When the group broke up in the mid-'70s, Stein and Harry looked to form a new band together, which led to the formation of Blondie soon after. Blondie became affiliated with the burgeoning CBGB's scene (which also included the Ramones, the Talking Heads, etc.), and released an independently issued self-titled debut in 1976. After signing with Chrysalis, Blondie honed their new wave pop hooks with each subsequent release, as evidenced by 1977's Plastic Letters (which Stein also played bass on) and 1978's Parallel Lines, the latter of which scored Blondie their big breakthrough hit, with the disco smash "Heart of Glass." Further hit albums (1979's Eat to the Beat and 1980's Autoamerican) and singles ("Call Me," "The Tide Is High," "Rapture") followed, but with 1982's The Hunter, the group's popularity began to rapidly decline.
It was right around this time also that Stein developed a rare skin disease, Pemphigus, which caused the guitarist to break out in blisters all over his body. While Stein was being treated for an elongated period in an N.Y.C. hospital (he would eventually recover fully), Blondie quietly disbanded. Prior to battling the illness, Stein founded his own record company, Animal Records -- releasing Iggy Pop's Zombie Birdhouse (which Stein also produced and played on), as well as the Gun Club's sophomore outing, Miami. But as a result of his illness, Stein had to shut down the label soon after. He and Harry eventually split up as a couple as well, but remained good friends, as Stein contributed to such solo Harry albums as 1981's Kookoo, 1986's Rockbird, 1988's Once More into the Bleach, and 1989's Def, Dumb, & Blonde.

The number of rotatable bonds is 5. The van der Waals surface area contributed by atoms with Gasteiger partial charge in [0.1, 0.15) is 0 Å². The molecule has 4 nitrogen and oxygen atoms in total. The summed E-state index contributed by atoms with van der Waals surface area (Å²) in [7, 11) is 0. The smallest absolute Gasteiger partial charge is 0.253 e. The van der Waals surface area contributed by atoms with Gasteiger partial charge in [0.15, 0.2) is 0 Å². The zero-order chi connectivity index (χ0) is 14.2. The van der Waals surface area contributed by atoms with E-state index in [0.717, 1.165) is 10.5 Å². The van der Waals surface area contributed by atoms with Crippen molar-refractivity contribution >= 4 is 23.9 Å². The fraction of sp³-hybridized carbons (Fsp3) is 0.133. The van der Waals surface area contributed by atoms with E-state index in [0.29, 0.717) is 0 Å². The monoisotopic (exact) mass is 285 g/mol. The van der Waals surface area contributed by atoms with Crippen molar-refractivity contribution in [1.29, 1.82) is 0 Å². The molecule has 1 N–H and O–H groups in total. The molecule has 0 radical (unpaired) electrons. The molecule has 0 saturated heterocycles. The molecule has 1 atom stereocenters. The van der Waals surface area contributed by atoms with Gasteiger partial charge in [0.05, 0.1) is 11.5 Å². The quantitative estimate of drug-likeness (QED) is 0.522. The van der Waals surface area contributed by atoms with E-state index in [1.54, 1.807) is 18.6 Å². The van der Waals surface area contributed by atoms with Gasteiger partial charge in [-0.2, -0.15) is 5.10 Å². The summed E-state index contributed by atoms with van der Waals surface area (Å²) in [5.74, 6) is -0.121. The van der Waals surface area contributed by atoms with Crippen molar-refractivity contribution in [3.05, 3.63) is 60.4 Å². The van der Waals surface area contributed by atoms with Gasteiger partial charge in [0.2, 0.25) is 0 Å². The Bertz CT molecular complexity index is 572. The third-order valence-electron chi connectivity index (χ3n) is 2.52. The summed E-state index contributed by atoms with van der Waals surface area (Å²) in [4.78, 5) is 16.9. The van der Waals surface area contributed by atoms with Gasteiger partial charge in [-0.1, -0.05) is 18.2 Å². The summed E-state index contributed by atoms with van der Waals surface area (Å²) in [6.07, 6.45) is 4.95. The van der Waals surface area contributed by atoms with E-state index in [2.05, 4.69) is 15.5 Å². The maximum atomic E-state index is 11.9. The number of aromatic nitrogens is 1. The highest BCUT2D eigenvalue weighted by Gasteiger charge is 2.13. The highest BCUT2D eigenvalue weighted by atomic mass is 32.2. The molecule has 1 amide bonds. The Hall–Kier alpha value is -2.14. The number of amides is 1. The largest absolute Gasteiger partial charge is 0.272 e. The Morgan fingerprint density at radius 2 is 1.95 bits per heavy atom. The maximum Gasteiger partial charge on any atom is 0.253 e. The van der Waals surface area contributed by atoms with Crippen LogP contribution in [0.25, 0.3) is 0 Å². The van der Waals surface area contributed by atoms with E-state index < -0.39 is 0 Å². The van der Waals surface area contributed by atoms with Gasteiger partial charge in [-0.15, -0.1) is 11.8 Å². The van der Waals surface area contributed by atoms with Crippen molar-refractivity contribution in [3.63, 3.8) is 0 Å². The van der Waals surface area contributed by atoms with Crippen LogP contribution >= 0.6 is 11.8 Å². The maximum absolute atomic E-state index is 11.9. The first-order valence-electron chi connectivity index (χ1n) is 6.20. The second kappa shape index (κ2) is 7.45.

By the late '90s, Stein and Harry launched a Blondie reunion tour with two other of its original members (keyboardist Jimmy Destri and drummer Clem Burke), releasing a new studio album and live set in 1999 -- No Exit and Live in New York. Stein has also guested on other artist's recordings over the years, including Dee Dee Ramone's lone release under his rap alter ego, Dee Dee King (1988's best-forgotten Standing in the Spotlight), and has composed music for such movies/TV shows as Tales from the Darkside, Wild Style, Intimate Stranger, Polyester, and Union City. A longtime photographer, some of Stein's images have been used as album artwork by Dramarama and Lydia Lunch. ~ Greg Prato, Rovi